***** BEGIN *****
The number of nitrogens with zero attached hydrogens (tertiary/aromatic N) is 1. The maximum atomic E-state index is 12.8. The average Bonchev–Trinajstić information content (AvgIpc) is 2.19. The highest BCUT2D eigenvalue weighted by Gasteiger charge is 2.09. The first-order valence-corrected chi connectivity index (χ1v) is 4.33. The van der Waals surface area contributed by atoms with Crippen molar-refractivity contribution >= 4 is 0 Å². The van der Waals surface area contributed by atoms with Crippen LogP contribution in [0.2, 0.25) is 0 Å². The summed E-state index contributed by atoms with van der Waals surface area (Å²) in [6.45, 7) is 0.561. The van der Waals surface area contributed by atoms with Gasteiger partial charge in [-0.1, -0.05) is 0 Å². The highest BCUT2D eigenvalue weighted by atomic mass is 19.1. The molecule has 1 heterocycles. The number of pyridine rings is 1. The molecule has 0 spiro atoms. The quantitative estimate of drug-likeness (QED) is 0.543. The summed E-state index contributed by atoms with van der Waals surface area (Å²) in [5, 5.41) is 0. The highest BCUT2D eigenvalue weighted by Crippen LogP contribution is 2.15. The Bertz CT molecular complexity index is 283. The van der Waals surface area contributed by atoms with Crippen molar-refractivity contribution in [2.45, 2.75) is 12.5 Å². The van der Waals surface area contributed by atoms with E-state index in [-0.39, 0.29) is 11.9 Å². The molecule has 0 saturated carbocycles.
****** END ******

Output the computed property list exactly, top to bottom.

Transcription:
The number of nitrogens with zero attached hydrogens (tertiary/aromatic N) is 1. The maximum atomic E-state index is 12.8. The average Bonchev–Trinajstić information content (AvgIpc) is 2.19. The highest BCUT2D eigenvalue weighted by Gasteiger charge is 2.09. The first-order valence-corrected chi connectivity index (χ1v) is 4.33. The van der Waals surface area contributed by atoms with Crippen molar-refractivity contribution >= 4 is 0 Å². The van der Waals surface area contributed by atoms with Crippen LogP contribution in [0.2, 0.25) is 0 Å². The summed E-state index contributed by atoms with van der Waals surface area (Å²) in [6.45, 7) is 0.561. The van der Waals surface area contributed by atoms with Gasteiger partial charge in [-0.1, -0.05) is 0 Å². The highest BCUT2D eigenvalue weighted by atomic mass is 19.1. The molecule has 1 heterocycles. The number of pyridine rings is 1. The molecule has 0 spiro atoms. The quantitative estimate of drug-likeness (QED) is 0.543. The summed E-state index contributed by atoms with van der Waals surface area (Å²) in [5, 5.41) is 0. The highest BCUT2D eigenvalue weighted by Crippen LogP contribution is 2.15. The Bertz CT molecular complexity index is 283. The van der Waals surface area contributed by atoms with Crippen molar-refractivity contribution in [2.45, 2.75) is 12.5 Å². The van der Waals surface area contributed by atoms with E-state index in [-0.39, 0.29) is 11.9 Å². The molecule has 0 saturated carbocycles.